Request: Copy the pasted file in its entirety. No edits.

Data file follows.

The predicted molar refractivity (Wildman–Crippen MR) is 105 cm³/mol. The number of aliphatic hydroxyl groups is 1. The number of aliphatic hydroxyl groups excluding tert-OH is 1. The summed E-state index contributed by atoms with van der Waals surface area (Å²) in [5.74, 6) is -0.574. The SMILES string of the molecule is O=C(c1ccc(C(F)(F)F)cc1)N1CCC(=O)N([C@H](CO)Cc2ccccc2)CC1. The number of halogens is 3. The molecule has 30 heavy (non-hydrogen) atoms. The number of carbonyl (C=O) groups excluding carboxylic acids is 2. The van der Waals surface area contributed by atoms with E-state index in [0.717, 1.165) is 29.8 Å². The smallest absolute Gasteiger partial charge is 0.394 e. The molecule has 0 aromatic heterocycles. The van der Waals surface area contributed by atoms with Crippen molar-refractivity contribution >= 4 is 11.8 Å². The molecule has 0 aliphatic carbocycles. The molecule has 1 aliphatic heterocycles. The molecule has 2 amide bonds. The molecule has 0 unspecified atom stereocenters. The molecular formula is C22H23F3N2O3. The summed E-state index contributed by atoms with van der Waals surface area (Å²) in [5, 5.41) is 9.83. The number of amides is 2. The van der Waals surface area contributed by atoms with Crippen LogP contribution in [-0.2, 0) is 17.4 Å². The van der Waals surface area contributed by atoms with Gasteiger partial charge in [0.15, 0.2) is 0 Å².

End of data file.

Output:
The predicted molar refractivity (Wildman–Crippen MR) is 105 cm³/mol. The number of aliphatic hydroxyl groups is 1. The number of aliphatic hydroxyl groups excluding tert-OH is 1. The summed E-state index contributed by atoms with van der Waals surface area (Å²) in [5.74, 6) is -0.574. The SMILES string of the molecule is O=C(c1ccc(C(F)(F)F)cc1)N1CCC(=O)N([C@H](CO)Cc2ccccc2)CC1. The number of halogens is 3. The molecule has 30 heavy (non-hydrogen) atoms. The number of carbonyl (C=O) groups excluding carboxylic acids is 2. The van der Waals surface area contributed by atoms with E-state index in [0.717, 1.165) is 29.8 Å². The smallest absolute Gasteiger partial charge is 0.394 e. The molecule has 0 aromatic heterocycles. The van der Waals surface area contributed by atoms with Crippen molar-refractivity contribution >= 4 is 11.8 Å². The molecule has 0 aliphatic carbocycles. The molecule has 1 aliphatic heterocycles. The molecule has 2 amide bonds. The molecule has 0 unspecified atom stereocenters. The molecular formula is C22H23F3N2O3. The summed E-state index contributed by atoms with van der Waals surface area (Å²) in [5, 5.41) is 9.83. The number of amides is 2. The van der Waals surface area contributed by atoms with Crippen LogP contribution in [-0.2, 0) is 17.4 Å². The van der Waals surface area contributed by atoms with Gasteiger partial charge in [0.15, 0.2) is 0 Å².